Yet. Still. Once again. Our nation has witnessed another of what has become an horrific sequence of vile and violent acts against black fellow-citizens. This time it was the extra-judicial killing of Mr. George Floyd by a sworn officer of the law while on duty. Among Floyd’s final words were, by an awful irony, the expression of what many African-Americans have long felt and tried to say: “I can’t breathe.”
From a certain perspective, now is a time to listen, not speak (or write). I have tried to follow that wisdom, at least by reading a great deal and attending with especial care to the “Can you hear me now?” that has at long and tragic last managed to put even the current pandemic to the side. Yet speaking (and writing) is what I do by vocation—by calling—so that to remain silent at this moment would be its own violation.
What we surely all must acknowledge by now is that this terrible incident was not an exception. Unlike what appears to have been the case in the murder of Ahmaud Arbery in Georgia, what happened to George Floyd in Minneapolis—Minneapolis!—was not a premeditated act by civilians acting as what can only with the greatest charity be called “vigilantes.” Arguably even worse, it was policemen following Standard Operating Procedure who proved deaf to the pleas of a dying man.
And with that we seem to be coming close to the root of the problem: our inability to recognize a “we” when we see a person who for any reason whatsoever doesn’t fit with the group that we de facto define as our own. Specifically, until a much larger preponderance of Americans than is now the case recognize that “Black Lives Matter” (or BLM), then repulsive acts toward those guilty of “Living While Black” (or LWB) will persist.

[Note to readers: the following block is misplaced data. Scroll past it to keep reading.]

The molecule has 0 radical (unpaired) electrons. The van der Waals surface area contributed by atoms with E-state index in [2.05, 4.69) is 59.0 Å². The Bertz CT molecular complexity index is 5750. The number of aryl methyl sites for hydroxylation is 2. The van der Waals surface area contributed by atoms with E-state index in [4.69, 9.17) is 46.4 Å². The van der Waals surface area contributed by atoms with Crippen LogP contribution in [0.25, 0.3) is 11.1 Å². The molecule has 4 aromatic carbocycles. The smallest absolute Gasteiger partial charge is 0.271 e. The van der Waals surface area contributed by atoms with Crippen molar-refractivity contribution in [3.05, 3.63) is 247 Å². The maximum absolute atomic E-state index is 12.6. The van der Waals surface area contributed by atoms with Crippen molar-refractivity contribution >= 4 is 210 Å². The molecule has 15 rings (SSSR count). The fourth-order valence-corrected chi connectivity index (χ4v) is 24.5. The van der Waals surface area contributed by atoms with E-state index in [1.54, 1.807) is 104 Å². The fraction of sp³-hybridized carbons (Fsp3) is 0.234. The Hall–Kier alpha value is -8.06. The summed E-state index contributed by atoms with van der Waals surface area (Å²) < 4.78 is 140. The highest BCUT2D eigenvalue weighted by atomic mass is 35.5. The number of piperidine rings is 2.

In other words, what our African-American brothers and sisters have been trying to say to us white folk gently for a long time is true: racism is, at its heart, a systemic issue, not merely an individual one. I accept that truth (including its implications for my own part of the problem). At the same time, I reject as unhelpful definitions of “racist” that include anyone who benefits from “white privilege” (which is quite real, but what’s unhelpful is that what’s true of all whites by definition is by definition going to be well nigh impossible to address). Systemic change will require the strategy of “how do you eat an elephant”: one bite at a time. We might well begin in the current circumstance by asking just why is it that people of color have been disproportionately affected by COVID-19 and then by strategizing what to do about that.
Finally, I feel compelled to say a word about the violence that has taken place in addition to the many peaceful expressions of discontent with the status quo. First, I have seen and read enough to be reluctant to assert that we’re talking about the same groups of people (the peaceful and the violent). (In this connection, reports of white anarchists adding to the mayhem are particularly troubling.) Second, I welcome what I have read by way of explanation of why some minorities might feel moved to violence, but I cannot accept these accounts as excuse. (I even read an essay this morning that compared recent violence to Jesus’s cleansing of the Temple. But, for starters, Jesus didn’t make off with the coins from the tables.) It has been, after all, all too many oft-minority-owned small businesses in poor neighborhoods that have borne the brunt. Then again, it should not surprise those immersed in a pandemic that sickness begets sickness.
Indeed, why can we not step back at this moment and agree that, surely as with the coronavirus, what we’re facing with racism is a public health crisis, only of vastly longer duration and with nothing approaching “herd immunity”?